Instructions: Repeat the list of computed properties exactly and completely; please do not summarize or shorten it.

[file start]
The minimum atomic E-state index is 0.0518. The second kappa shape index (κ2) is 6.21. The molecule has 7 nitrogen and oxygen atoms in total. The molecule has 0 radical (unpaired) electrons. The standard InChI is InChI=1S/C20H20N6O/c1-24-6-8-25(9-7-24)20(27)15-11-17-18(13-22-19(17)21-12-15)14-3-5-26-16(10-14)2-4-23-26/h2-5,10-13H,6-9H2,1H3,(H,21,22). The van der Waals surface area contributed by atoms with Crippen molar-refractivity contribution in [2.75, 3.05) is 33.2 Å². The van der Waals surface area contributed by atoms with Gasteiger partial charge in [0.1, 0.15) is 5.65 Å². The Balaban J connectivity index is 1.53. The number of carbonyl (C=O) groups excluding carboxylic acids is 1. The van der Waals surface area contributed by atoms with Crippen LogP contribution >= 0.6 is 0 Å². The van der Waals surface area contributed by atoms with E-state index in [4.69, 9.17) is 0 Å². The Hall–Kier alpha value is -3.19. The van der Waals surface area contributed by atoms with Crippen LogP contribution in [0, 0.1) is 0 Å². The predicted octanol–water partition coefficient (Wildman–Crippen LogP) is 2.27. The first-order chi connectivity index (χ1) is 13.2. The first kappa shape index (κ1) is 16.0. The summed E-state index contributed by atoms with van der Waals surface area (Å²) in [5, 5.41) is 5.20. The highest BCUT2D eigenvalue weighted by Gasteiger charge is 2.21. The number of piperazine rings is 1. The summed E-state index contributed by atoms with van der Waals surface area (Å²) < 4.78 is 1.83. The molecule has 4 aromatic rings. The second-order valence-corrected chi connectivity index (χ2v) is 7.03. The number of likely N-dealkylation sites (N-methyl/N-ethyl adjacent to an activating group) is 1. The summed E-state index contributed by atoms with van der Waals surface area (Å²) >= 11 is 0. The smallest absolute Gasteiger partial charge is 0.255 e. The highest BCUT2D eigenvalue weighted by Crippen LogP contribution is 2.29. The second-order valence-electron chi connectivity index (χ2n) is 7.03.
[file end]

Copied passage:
The minimum atomic E-state index is 0.0518. The second kappa shape index (κ2) is 6.21. The molecule has 7 nitrogen and oxygen atoms in total. The molecule has 0 radical (unpaired) electrons. The standard InChI is InChI=1S/C20H20N6O/c1-24-6-8-25(9-7-24)20(27)15-11-17-18(13-22-19(17)21-12-15)14-3-5-26-16(10-14)2-4-23-26/h2-5,10-13H,6-9H2,1H3,(H,21,22). The van der Waals surface area contributed by atoms with Crippen molar-refractivity contribution in [2.75, 3.05) is 33.2 Å². The van der Waals surface area contributed by atoms with Gasteiger partial charge in [0.1, 0.15) is 5.65 Å². The Balaban J connectivity index is 1.53. The number of carbonyl (C=O) groups excluding carboxylic acids is 1. The van der Waals surface area contributed by atoms with Crippen LogP contribution >= 0.6 is 0 Å². The van der Waals surface area contributed by atoms with E-state index in [4.69, 9.17) is 0 Å². The Hall–Kier alpha value is -3.19. The van der Waals surface area contributed by atoms with Crippen LogP contribution in [0, 0.1) is 0 Å². The predicted octanol–water partition coefficient (Wildman–Crippen LogP) is 2.27. The first-order chi connectivity index (χ1) is 13.2. The first kappa shape index (κ1) is 16.0. The summed E-state index contributed by atoms with van der Waals surface area (Å²) in [5, 5.41) is 5.20. The highest BCUT2D eigenvalue weighted by Gasteiger charge is 2.21. The number of piperazine rings is 1. The summed E-state index contributed by atoms with van der Waals surface area (Å²) < 4.78 is 1.83. The molecule has 4 aromatic rings. The second-order valence-corrected chi connectivity index (χ2v) is 7.03. The number of likely N-dealkylation sites (N-methyl/N-ethyl adjacent to an activating group) is 1. The summed E-state index contributed by atoms with van der Waals surface area (Å²) >= 11 is 0. The smallest absolute Gasteiger partial charge is 0.255 e. The highest BCUT2D eigenvalue weighted by Crippen LogP contribution is 2.29. The second-order valence-electron chi connectivity index (χ2n) is 7.03.